Troutnut.com Fly Fishing for Trout Home
User Password
or register.
Scientific name search:

> > Why we make fly fishing complicated

TroutnutApril 28th, 2009, 1:44 am
Administrator
Bellevue, WA

Posts: 2541
Hellgramite expressed a fairly common complaint in another topic:

I gotta tell ya you guys up in the North East must have some vary long winters.Maybe its just me but my brain is smoking just reading these posts.My head is spinning over how deep some of you guys get with this stuff.What ever happened to just fly fishing for Trout.I never thought I would need a PHD just to talk about fly fishing.


This has been addressed in an entertaining way already, but there's a serious and worthwhile question behind it. This post is my (appropriately) complicated answer.

Fly fishing doesn't need to be any more complex than you want to make it for yourself, but there are many worthwhile reasons to want to complicate things. Sometimes it helps catch more fish, or bigger fish, or even one particularly difficult little fish that means more than the others because it required some clever trick. Most of the time, though, it just helps us understand more of what's going on around us on the stream.

Every fish and insect is the lead character in its own story, a story we glimpse only briefly as we cross paths on the river. Scientific details help us see the rest of the story, making our piece of it more meaningful. Think about watching two 30-second clips of television, one from your favorite show and one from a show you've never seen. The unfamiliar clip my be enjoyable, but you don't get much out of it beyond what happens in those 30 seconds. You probably can't guess the plot or tell very much about the characters. But if the clip comes from your favorite show, you can figure out exactly what's going on. You recognize the setting. You know the personality and background of each character, so you can guess what happened earlier to cause the current situation, and how they're likely to react. The clip reminds you of their past adventures and makes you anxious to see what happens next. Everything that happens in those 30 seconds is more meaningful because you can put it in the context of the whole show.

Fly fishing is just like that. The science behind it is the greater story that ties everything together, and the entomology helps us keep the characters straight and deepens their stories.

For example, look at Konchu's recent topic about parthenogenesis in Brown Duns, Ameletus ludens. Parthenogenesis is reproduction by females without fertilization by a male, and A. ludens is one of only a few mayflies that can do it. It's pretty hard to imagine this knowledge ever helping someone catch an extra trout. But it does a lot for the story when you're out on the river and see A. ludens flying around. You'll know that that mayfly is very different from most of the others. It's not seeking a mate. It doesn't have two parents. Instead, it could be one of a long line of nearly identical clones, its DNA relatively unchanged from that of its great-great-(great x 150)-great grandmother that might have flown across a civil war battlefield on its own brief journey. Essentially the same bug existed as a genetic carbon copy year after year after year since before your grandparents were born. Each link in that chain survived countless close calls with everything from drought to predatory stoneflies to deer hooves, and--GULP--you just watched the grand finale, an ancient lineage ended in one slurp by a 7-inch brook trout. Now that's a story. It's far more interesting than, "A brown bug just flew by."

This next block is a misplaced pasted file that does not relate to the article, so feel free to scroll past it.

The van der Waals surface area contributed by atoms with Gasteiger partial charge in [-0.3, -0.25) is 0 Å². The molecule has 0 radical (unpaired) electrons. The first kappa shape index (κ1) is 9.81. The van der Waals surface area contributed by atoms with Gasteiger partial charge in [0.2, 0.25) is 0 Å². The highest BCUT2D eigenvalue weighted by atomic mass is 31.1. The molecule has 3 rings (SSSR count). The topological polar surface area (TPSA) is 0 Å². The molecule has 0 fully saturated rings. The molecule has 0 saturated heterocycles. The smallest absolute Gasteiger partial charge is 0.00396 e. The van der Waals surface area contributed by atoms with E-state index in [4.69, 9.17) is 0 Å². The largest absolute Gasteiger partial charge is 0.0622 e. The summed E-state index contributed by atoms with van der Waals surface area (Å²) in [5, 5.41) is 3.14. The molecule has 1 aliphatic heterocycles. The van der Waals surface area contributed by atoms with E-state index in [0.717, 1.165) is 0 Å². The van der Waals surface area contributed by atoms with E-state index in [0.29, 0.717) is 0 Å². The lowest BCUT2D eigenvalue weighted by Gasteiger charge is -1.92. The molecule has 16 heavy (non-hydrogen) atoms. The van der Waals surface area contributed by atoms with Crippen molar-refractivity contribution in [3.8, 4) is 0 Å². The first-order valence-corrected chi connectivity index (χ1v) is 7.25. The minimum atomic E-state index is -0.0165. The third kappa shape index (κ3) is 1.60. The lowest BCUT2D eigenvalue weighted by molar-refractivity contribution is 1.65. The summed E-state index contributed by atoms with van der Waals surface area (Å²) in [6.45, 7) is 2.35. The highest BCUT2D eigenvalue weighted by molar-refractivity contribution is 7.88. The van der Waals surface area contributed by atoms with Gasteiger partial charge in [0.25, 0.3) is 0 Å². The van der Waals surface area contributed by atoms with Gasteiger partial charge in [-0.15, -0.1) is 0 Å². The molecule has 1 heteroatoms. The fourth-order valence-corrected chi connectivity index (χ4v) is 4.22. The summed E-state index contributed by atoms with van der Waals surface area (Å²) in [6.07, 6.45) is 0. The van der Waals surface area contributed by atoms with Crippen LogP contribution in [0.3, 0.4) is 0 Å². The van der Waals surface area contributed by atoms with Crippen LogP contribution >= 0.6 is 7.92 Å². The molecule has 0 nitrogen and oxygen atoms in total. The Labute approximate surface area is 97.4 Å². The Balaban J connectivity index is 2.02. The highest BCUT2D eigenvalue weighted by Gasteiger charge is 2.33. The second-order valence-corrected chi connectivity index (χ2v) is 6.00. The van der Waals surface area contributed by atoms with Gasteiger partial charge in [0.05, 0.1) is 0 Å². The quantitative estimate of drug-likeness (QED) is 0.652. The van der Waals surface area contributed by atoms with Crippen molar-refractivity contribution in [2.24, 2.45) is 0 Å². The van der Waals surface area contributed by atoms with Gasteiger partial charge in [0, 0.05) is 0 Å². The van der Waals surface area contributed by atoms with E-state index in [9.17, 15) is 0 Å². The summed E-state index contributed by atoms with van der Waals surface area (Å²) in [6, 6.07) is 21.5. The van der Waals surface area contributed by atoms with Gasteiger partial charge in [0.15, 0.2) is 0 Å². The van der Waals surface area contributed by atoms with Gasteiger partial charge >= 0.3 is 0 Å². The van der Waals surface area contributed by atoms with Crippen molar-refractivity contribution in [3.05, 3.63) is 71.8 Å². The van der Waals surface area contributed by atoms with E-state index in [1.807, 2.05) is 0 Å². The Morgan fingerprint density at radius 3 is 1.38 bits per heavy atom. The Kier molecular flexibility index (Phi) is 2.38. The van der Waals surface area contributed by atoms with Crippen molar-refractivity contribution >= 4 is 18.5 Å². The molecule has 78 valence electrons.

Fly fishing can be about even more than these good stories, though (or about catching fish, or just enjoying how pretty it all is).

It appeals to puzzle-solvers. Some enjoy crosswords or Sudoku, or even mathematical proofs. I like watching a trout's every move and trying to figure each one out. It just went over and nipped at that other trout -- what did the other one do to provoke it? It just came up to the surface and hovered for a few seconds without seeming to grab anything -- why? The puzzles go on and on, and many get very deep. My favorite is the question of why trout sometimes key in on a hatch of tiny mayflies like Tricos and ignore bigger, meatier morsels during that time. You don't need to think about these questions to improve your fishing (although, of all these obsessions, this one is the most applicable), but it does make every fishing trip more interesting.

Aquatic entomology appeals to collectors. Some like coins or baseball cards. I collect trout stream insects and pictures of them. For me and many others, finding a good specimen of an uncommon species is exciting like finding a Mickey Mantle rookie card in the closet... if not quite as lucrative.